There is a new book that just came out called 40s Universal Monsters: A Critical Commentary, covering all of the monster films that Universal put out during that decade. Author John T. Soister had published a similar book back in 2001 covering the Universal films of the 30s, entitled Of Gods and Monsters: A Critical Guide to Universal’s Science Fiction, Horror and Mystery Films, 1929-1939. Now, along with contributors Henry Nicolella, Harry H. Long, & Dario Lavia, they take on the ’40s, covering 66 titles from The Invisible Man Returns to Abbott & Costello Meet Frankenstein.
But what does have to do with opinions? Hear me out. Looking through my own library, I have several books that deal with the early days of cinema. If we’re talking about the silent era, we have Silent Screams by Steve Haberman, or Wayne Kinsey’s entry in his incredible Fantastic Films of the Decades series, as well as Troy Howarth’s own series, Tome of Terror, who has covered the decade of the ’30s as well. Kinsey is already up to halfway through the ’40s with his ongoing series. But then I also have Universal Horrors by Tom Weaver, Michael and John Brunas, Soister’s aforementioned Of Gods and Monsters, Mank’s Hollywood Cauldron, Senn’s Golden Horrors, and even a few others titles. Then we move into the ’50s and beyond with multiple titles in each of those as well.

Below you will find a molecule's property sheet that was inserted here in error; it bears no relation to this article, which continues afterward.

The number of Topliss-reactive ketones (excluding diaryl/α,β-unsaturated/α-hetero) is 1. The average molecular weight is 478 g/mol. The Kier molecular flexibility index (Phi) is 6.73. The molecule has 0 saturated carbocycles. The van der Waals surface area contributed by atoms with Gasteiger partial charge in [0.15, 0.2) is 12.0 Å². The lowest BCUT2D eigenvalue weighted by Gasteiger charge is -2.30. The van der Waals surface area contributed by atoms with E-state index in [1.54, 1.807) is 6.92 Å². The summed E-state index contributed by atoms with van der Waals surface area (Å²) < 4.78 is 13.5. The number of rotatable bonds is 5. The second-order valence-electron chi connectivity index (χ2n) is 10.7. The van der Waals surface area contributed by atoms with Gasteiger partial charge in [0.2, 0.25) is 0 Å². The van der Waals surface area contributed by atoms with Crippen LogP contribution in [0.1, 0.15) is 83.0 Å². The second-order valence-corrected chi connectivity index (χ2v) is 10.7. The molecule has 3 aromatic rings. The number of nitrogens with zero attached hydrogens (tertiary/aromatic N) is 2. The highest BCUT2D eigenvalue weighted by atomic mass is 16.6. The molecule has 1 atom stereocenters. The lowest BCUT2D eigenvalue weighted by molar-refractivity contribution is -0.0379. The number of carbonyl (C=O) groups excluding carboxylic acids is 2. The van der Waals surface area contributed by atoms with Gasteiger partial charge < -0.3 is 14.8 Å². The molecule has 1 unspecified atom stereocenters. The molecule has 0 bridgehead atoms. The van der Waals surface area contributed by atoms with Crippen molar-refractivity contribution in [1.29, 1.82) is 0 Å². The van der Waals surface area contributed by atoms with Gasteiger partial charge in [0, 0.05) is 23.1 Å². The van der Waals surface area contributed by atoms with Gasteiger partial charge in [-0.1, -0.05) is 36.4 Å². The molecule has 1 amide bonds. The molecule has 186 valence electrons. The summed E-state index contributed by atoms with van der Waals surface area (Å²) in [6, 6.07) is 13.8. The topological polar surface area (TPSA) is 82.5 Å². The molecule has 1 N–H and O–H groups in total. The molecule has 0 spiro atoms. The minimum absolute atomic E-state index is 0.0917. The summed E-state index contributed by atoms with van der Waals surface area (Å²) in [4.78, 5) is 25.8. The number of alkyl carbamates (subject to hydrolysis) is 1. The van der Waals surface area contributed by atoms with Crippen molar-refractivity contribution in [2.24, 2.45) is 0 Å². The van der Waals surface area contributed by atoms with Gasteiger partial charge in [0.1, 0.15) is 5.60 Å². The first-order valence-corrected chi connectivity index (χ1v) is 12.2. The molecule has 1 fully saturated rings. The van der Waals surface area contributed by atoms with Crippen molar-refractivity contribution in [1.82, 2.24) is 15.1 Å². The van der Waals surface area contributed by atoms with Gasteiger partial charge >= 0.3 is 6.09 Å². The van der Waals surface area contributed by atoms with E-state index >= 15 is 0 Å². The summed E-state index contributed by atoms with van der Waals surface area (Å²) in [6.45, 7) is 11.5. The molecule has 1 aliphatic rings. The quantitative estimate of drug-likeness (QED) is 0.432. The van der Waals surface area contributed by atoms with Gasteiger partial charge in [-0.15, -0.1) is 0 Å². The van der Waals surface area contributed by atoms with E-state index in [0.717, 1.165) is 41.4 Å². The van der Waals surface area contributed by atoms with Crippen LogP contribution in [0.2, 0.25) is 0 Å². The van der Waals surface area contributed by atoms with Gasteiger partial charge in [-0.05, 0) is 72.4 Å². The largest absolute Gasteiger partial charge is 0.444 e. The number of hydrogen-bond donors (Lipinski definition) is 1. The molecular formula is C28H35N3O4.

Hollywood Cauldron: Thirteen Horror Films from the Genre’s Golden Age
Published by McFarland, 1994. 404 pages.
By Gregory William Mank
While this is not a new volume, originally published in ’94, and republished in soft cover format in 2001, it is one that I finally decided to dive into. The film covers 13 different titles from the “Golden Age”, from Dr. Jekyll and Mr. Hyde (1932) to Bedlam (1946). With each title, Mank covers the production facts, such as who’s in it and what jobs they had, then going through the plot of the film. The real beauty of this is the information given during the story and after it. Mank always brings so much more information about the different actors, the production itself, and little bits of trivia that makes his writing so interesting, as well as entertaining. Such as the paintings from The Picture of Dorian Gray. I knew Ivan Albright painted the “evil” painting of Gray, but had always thought he painted both “good” and “evil”. As it turns it out, his twin brother painted the “good” one, but it wasn’t used. The one used in the film was done by Henrique Medina. Shows you’re never too old to learn something!
I don’t need to really go into much more details because if you’re at all familiar with Mank and his work, then you know exactly what I’m talking about. If you’re not familiar, then you need to fix that. His style of writing is one that gives you the facts, but presents them in ways that are interesting, easy to read, and I’m pretty sure you’ll come away with knowing much more than you did before hand.
If you’re a fan of the films of the golden era, then this really is a must.